Burning a Hole Lets Users Shop By Price
Susan got to review Like.com while I was making my way back from Ad:Tech last week, so I think it’s only fair I get to
play take a look at Burning a Hole and show the UK some love.
If you’ve haven’t heard, Burning a Hole is a new UK-based shopping engine for indecisive shoppers who don’t exactly know what they want. I could write you a little blurb about what exactly their web mission is, but frankly, they do a pretty good job at explaining that themselves:
"We’re more than a search engine. We’re an ideas-by-price engine. We’re a make-the-internet-work-for-your-wallet engine. We’re a what-do-you-do-with-that-fifty-quid-you’ve been-saving-in-your-sock-drawer engine. We’re your Christmas inspiration engine (and have you seen the range of office gifts we’ve got for under a tenner?) We think this is what the internet was always supposed to be about."
I like these guys already.
Unlike traditional price comparison engines, Burning a Hole lets users search by either by category OR price. This is exactly what I need to get through my holiday shopping. I’ve never been able to do much shopping on sites like Amazon.com because I don’t know what I want until I see it. (It’s bad and I’m even worse when dinner approaches.) With Burning a Hole, I don’t have to know what I’m looking for, I just have to know how much I’m willing to spend. You tell them how much money you have and they’ll search hundreds of retail sites to tell you what you can get. (Kind of like how in the movies a frozen, snot-nosed waif would always walk into a diner and ask what his handful of change got him. Somehow it always equaled pie.)
I gave Burning a Hole a try this afternoon, and even though I had to convert pounds to dollars in my head to understand the dollar amounts (it is a UK engine, after all), I was more than satisfied with the quality and diverseness of products I found. There’s even a Secret Santa section that lets searchers sort for £5 or £10 items. And best of all, most of the stuff listed in the Secret Santa sections is chocolate! If you ask me, there’s no better way to say Happy Holidays than with dark chocolate truffles. Mmm.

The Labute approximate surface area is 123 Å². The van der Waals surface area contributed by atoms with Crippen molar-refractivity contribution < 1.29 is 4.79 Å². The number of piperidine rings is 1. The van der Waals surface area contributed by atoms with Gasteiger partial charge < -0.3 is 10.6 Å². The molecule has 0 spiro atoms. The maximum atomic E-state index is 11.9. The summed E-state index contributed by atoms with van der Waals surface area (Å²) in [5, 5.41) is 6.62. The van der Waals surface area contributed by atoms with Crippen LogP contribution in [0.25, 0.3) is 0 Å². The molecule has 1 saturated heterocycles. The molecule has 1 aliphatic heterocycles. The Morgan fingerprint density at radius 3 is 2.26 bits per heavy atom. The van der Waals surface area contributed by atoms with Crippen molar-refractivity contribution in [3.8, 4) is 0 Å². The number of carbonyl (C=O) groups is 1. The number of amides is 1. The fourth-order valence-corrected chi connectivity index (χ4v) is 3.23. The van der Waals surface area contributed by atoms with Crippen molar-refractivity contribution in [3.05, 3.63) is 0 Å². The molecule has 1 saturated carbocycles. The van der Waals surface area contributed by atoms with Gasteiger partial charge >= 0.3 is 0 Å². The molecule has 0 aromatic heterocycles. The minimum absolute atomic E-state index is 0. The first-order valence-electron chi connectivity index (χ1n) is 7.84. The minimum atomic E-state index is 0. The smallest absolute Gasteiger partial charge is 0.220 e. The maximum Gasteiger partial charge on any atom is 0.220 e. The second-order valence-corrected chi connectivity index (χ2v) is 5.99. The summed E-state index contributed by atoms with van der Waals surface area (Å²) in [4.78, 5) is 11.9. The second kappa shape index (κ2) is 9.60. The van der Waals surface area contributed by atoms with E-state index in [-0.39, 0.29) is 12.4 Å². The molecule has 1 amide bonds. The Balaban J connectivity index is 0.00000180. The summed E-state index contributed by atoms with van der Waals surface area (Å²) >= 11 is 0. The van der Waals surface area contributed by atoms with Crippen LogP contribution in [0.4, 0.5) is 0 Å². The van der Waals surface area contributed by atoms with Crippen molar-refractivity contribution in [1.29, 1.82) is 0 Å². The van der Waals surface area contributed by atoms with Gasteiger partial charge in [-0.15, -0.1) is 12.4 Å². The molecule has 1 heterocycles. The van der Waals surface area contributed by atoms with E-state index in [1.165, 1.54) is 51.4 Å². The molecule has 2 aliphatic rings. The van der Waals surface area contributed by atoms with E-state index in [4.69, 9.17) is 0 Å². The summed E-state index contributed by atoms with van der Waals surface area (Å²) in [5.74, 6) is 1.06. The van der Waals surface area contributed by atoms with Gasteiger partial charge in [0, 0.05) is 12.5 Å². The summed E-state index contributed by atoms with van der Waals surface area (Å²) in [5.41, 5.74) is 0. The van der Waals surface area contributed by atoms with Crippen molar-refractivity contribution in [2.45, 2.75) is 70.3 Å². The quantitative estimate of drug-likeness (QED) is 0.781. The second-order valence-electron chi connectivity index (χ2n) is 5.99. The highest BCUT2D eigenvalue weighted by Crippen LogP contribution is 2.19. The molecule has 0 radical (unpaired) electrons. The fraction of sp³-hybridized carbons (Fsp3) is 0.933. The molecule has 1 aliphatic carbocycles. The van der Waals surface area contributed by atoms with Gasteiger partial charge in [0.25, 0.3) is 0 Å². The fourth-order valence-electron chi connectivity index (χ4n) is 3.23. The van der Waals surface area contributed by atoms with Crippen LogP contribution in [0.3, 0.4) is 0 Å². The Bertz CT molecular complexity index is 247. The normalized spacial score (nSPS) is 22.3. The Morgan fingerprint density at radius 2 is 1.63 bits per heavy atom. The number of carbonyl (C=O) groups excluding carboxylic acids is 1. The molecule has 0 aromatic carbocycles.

If you have a little more money burning a hole in your pocket (oooh!), the products get increasingly more expensive and more elaborate (though nothing is better than chocolate). There’s fine art, theme park passes, shoes (yes, Susan, shoes), various furniture pieces, bicycles, diamonds, stoves, "fridge freezers" (known in the states as a "refrigerator"), and anything else you can imagine. (Note: Be careful shopping with your kids, some of the products listed are not for innocent eyes!)
My only issue with this shopping engine is that you don’t know where the item is until you click on it. For example, pretty necklace, right? But when I click on it I see the listing was pulled from a UK store, not one in the US (to be fair, there’s a healthy mix of both on the site). I’m not a big fan of International shipping so I’m likely to pass on the necklace, but now I’m sad because they teased me with a pretty necklace and I found out I couldn’t have it. [But it’s great for the UK shopper, who would normally have to suffer the opposite. –Susan] — Until they find a pretty necklace only available in the US. There’s nothing worse than getting your hopes up and then getting shot down, so it’d be nice to know where each listing is being pulled from before I get emotionally attached.
Overall though, this a mighty fun engine to play around with. It’s very nice not being stuck in one particular shopping category. Searching with only a base price lets you look at a variety of different options that all somehow fit in your price range. Very handy. Especially with the expensive holiday season quickly approaching.